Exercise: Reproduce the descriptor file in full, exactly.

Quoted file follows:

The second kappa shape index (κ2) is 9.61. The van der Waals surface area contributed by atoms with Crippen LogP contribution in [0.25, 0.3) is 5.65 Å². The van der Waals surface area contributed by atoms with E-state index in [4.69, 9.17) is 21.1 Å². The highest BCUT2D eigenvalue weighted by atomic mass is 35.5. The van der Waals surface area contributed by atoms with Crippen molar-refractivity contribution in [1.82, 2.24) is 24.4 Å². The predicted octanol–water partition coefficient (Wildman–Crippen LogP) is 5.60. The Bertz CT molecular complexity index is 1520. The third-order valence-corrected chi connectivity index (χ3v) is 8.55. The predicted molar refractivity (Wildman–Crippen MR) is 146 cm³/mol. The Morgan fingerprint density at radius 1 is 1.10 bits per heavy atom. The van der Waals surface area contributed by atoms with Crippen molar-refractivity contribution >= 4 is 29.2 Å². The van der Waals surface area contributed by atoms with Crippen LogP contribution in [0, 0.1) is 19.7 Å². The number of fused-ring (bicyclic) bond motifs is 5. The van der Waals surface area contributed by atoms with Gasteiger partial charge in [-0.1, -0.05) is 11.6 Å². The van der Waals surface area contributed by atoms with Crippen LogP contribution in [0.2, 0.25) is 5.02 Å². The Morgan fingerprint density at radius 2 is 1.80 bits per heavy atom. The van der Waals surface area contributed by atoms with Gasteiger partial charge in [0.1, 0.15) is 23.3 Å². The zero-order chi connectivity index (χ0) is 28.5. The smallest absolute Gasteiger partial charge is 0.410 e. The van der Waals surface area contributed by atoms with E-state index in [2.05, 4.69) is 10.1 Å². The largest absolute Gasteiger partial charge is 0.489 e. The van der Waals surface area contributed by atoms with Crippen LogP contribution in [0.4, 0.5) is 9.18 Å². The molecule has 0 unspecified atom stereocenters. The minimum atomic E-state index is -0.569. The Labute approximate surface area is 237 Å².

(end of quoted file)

The second kappa shape index (κ2) is 9.61. The van der Waals surface area contributed by atoms with Crippen LogP contribution in [0.25, 0.3) is 5.65 Å². The van der Waals surface area contributed by atoms with E-state index in [4.69, 9.17) is 21.1 Å². The highest BCUT2D eigenvalue weighted by atomic mass is 35.5. The van der Waals surface area contributed by atoms with Crippen molar-refractivity contribution in [1.82, 2.24) is 24.4 Å². The predicted octanol–water partition coefficient (Wildman–Crippen LogP) is 5.60. The Bertz CT molecular complexity index is 1520. The third-order valence-corrected chi connectivity index (χ3v) is 8.55. The predicted molar refractivity (Wildman–Crippen MR) is 146 cm³/mol. The Morgan fingerprint density at radius 1 is 1.10 bits per heavy atom. The van der Waals surface area contributed by atoms with Crippen molar-refractivity contribution >= 4 is 29.2 Å². The van der Waals surface area contributed by atoms with Crippen LogP contribution in [0, 0.1) is 19.7 Å². The number of fused-ring (bicyclic) bond motifs is 5. The van der Waals surface area contributed by atoms with Gasteiger partial charge in [-0.1, -0.05) is 11.6 Å². The van der Waals surface area contributed by atoms with Crippen LogP contribution in [0.2, 0.25) is 5.02 Å². The Morgan fingerprint density at radius 2 is 1.80 bits per heavy atom. The van der Waals surface area contributed by atoms with Gasteiger partial charge in [0.1, 0.15) is 23.3 Å². The zero-order chi connectivity index (χ0) is 28.5. The smallest absolute Gasteiger partial charge is 0.410 e. The van der Waals surface area contributed by atoms with E-state index in [2.05, 4.69) is 10.1 Å². The largest absolute Gasteiger partial charge is 0.489 e. The van der Waals surface area contributed by atoms with Crippen LogP contribution in [0.4, 0.5) is 9.18 Å². The molecule has 0 unspecified atom stereocenters. The minimum atomic E-state index is -0.569. The Labute approximate surface area is 237 Å².